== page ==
Day 6 Completed
|Blinds||125,000 / 250,000|
Day 6 Completed
There is a reason why they call it "a marathon" and on Day 6 of the 2019 World Series of Poker (WSOP) Event #26: $2,620 No-Limit Hold'em Marathon the 1,083-entry tournament lived up to its name. An epic heads-up battle resulted in Russian online poker pro Roman Korenev capturing his first WSOP gold bracelet and a payday of $477,401.
Korenev defeated Minnesota's Jared Koppel, who came into the day as the overwhelming chip leader but the heads-up battle was nothing short of exciting. The pendulum swung back and forth multiple times and both players had their opponent on the brink of elimination. Korenev got things started when he got all of his chips in the middle with pocket sevens against the pocket queens of Koppel. A seven on the flop gave Korenev a double up and the match was on.
In total, there were 12 double-ups once the heads-up match got underway. Five of the first eight were a result of the short-stack getting it in behind but finding a way to catch up. On the 13th all-in of the match, Korenev finally had Koppel on the ropes. Koppel flopped top pair with a straight draw but Korenev turned a higher pair when all of the chips got in the middle. The river improved Korenev to two pair and his Russian rail exploded into cheers and chants.
"I feel great! It was a long way to this result. I have nothing to say, no words," an overjoyed Kovenev said. "Dreams come true."
As for Koppel, he walked away with a prize of $295,008 but will have to wait for another day to get his chance at a coveted bracelet. For Korenev, it seems fitting that he captured his largest career prize at the WSOP in Las Vegas given how much success he's had in the past. Back in 2016, Korenev cashed in eight different events and followed that up with four cashes in 2017 and 2018 each. This is his second cash so far this summer and it surely will be one he will never forget.
When asked about the back and forth heads-up match, Korenev did not want to relive it.
"I don't want to talk about this," he grinned. But as for the Marathon-themed event, he said he felt comfortable in that environment. “With the longer levels you have the option to make more mistakes, and let people make more mistakes. It also helps for periods when you’re card dead. It’s better for professional players, for sure.”
What's next for the Russian player that plans on staying in Las Vegas all summer?
"Next bracelet!" he said with a loud chuckle.
Final Table Results
|2nd||Jared Koppel||United States||$295,008|
|3rd||Dong Sheng Peng||China||$208,726|
|4th||Francis Anderson||United States||$149,605|
|5th||Joe Curcio||United States||$108,646|
|6th||Joseph Liberta||United States||$79,957|
|7th||Matt Russell||United States||$59,642|
|9th||Peter Hong||United States||$34,580|
Only six players returned to the felt for the live-streamed final table on Saturday and the action got off to a bit of an awkward start with Dong Sheng Peng not arriving til around the 10th hand of the day. That didn't seem to slow any of the action down though, as there were many all-ins in the opening hour.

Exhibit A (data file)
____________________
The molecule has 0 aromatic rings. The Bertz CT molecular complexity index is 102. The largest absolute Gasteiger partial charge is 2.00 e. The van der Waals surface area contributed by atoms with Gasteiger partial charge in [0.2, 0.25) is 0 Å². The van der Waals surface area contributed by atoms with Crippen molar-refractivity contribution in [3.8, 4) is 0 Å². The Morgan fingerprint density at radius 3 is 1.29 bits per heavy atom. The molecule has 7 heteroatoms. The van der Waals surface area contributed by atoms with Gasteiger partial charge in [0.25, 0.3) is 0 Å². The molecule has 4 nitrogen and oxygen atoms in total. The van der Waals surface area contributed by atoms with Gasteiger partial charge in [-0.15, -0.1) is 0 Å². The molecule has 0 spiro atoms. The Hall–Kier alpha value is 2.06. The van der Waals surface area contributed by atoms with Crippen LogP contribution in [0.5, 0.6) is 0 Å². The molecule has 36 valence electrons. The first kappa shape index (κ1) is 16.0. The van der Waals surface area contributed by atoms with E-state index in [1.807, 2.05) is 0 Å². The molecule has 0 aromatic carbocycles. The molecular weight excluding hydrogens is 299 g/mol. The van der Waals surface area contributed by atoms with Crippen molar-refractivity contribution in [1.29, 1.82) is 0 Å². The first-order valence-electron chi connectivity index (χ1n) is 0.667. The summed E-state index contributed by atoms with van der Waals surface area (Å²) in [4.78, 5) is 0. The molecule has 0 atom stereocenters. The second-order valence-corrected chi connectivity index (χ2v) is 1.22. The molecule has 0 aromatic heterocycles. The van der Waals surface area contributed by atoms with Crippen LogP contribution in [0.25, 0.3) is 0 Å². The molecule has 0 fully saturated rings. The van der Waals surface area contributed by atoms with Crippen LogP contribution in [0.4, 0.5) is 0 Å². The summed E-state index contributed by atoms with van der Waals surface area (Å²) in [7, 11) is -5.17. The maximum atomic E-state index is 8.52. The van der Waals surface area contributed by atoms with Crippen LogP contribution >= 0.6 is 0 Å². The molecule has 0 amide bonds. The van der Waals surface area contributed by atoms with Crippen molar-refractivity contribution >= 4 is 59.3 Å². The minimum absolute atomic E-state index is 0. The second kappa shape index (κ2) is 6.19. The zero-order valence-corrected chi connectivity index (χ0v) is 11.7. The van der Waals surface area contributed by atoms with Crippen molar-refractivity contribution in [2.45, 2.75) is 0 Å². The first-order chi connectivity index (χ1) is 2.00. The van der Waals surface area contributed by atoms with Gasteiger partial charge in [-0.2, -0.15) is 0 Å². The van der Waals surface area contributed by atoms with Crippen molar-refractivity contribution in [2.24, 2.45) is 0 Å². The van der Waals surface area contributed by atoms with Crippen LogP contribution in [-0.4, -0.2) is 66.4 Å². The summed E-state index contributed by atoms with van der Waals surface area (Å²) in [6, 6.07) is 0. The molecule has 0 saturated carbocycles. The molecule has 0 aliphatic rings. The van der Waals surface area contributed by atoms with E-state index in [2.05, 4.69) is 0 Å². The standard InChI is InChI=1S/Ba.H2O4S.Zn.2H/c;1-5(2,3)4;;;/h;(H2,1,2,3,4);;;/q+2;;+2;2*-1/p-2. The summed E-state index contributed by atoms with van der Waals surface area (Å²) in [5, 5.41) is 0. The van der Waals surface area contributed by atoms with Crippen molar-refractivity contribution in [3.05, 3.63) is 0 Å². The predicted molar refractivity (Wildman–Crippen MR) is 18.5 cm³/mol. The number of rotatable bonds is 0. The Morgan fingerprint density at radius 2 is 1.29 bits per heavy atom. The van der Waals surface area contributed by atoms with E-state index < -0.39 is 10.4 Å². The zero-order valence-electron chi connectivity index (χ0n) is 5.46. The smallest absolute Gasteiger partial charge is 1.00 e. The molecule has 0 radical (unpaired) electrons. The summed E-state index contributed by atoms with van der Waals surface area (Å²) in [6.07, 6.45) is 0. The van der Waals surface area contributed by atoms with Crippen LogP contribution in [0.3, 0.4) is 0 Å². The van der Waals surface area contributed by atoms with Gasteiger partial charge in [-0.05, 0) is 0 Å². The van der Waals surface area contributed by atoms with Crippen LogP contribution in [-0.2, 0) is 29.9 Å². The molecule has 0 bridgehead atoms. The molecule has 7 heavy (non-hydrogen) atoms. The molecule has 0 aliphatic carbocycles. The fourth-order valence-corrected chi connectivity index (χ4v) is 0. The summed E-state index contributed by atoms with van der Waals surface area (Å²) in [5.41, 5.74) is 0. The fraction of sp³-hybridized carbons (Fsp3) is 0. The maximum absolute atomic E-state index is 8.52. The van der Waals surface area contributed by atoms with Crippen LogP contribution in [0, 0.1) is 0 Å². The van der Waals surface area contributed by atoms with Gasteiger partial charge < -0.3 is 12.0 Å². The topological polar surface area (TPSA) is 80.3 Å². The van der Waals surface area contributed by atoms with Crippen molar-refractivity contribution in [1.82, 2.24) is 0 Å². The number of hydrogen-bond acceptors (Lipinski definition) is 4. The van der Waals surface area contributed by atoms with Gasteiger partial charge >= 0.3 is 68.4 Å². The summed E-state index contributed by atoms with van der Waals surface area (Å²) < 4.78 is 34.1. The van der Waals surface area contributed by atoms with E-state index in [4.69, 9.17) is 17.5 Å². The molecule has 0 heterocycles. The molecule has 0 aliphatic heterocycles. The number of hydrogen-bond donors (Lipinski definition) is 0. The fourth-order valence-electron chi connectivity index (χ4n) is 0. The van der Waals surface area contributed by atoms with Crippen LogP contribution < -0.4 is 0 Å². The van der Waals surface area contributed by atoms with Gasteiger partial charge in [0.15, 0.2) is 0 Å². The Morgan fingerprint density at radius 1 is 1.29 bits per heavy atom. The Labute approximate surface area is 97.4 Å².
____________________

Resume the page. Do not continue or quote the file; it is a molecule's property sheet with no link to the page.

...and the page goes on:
Joseph Liberta came into the day as one of the shorter stacks and he got all of his chips in the middle in a dominated position blind vs blind against Korenev. Despite seeing his live card in the window, Liberta was quickly disappointed to see that Korenev flopped a bigger pair. Liberta was unable to find any help on the turn or river and became the day's first casualty.
It was only moments later when short-stacked Joe Curcio got the last of his seven big blinds in the middle with pocket aces. He was called by Francis Anderson's queen-ten who flopped a pair of queens. The turn card was a ten to give Anderson two pair and Curcio was sent to the payout desk in fifth place. As for Anderson, he didn't last much longer. He wound up getting 30 big blinds in the middle with pocket nines against Korenev's pocket sixes. Unfortunately for Anderson, Korenev was running too pure as he spiked a six on the flop to send Anderson home in fourth place.
For the man who didn't get much time at the feature table, Peng also didn't have much luck go his way. He quickly became one of the short stacks and he shoved all in for around 17 big blinds from the small blind. Korenev woke up with pocket kings in the big blind and Peng was drawing extremely slim. While he picked up a straight and flush draw on the turn, the river bricked off and Peng was eliminated in third place. So within 90 minutes, the field was quickly whittled from six players to just two.
Lots of people thought this could be a quick final table, but as stated above, they couldn't have been farther from the truth. It took well over five hours for the heads-up battle between Korenev and Koppel to come to an end but at least there was no shortage of excitement.
That wraps up PokerNews' coverage for another event here at the Rio All-Suite Hotel and Casino but stay tuned as there is still plenty of more events on the go for the 2019 World Series of Poker.
Hand #419: Jared Koppel limped in on his button and Roman Korenev made it 1,000,000 to go from the big blind. Koppel called and the flop came . Korenev checked and Koppel tossed in a bet of 1,000,000. Korenev called and the landed on the turn. Korenev checked to Koppel who shoved all in for 3,900,000. Korenev snap-called and had Koppel in trouble once again.
The rail started to make a drum-roll noise as the river was about to hit the felt. The dealer burned and turned the and Korenev finally outlasted Koppel to bring an end to an epic Marathon battle.
Hand #414: Roman Korenev raised to 625,000 and won the hand.
Hand #415: Jared Koppel opened with a raise to 625,000, Korenev three-bet to 2,130,000, Koppel four-bet shoved all in and Korenev called directly for 12,500,000 total.
Flop kept Korenev miles ahead but the added straight outs for Koppel. The wasn't one of the outs he needed, though, making Korenev the winner of the eleventh double-up of the heads-up. Koppel was left with just twelve big blinds after the hand.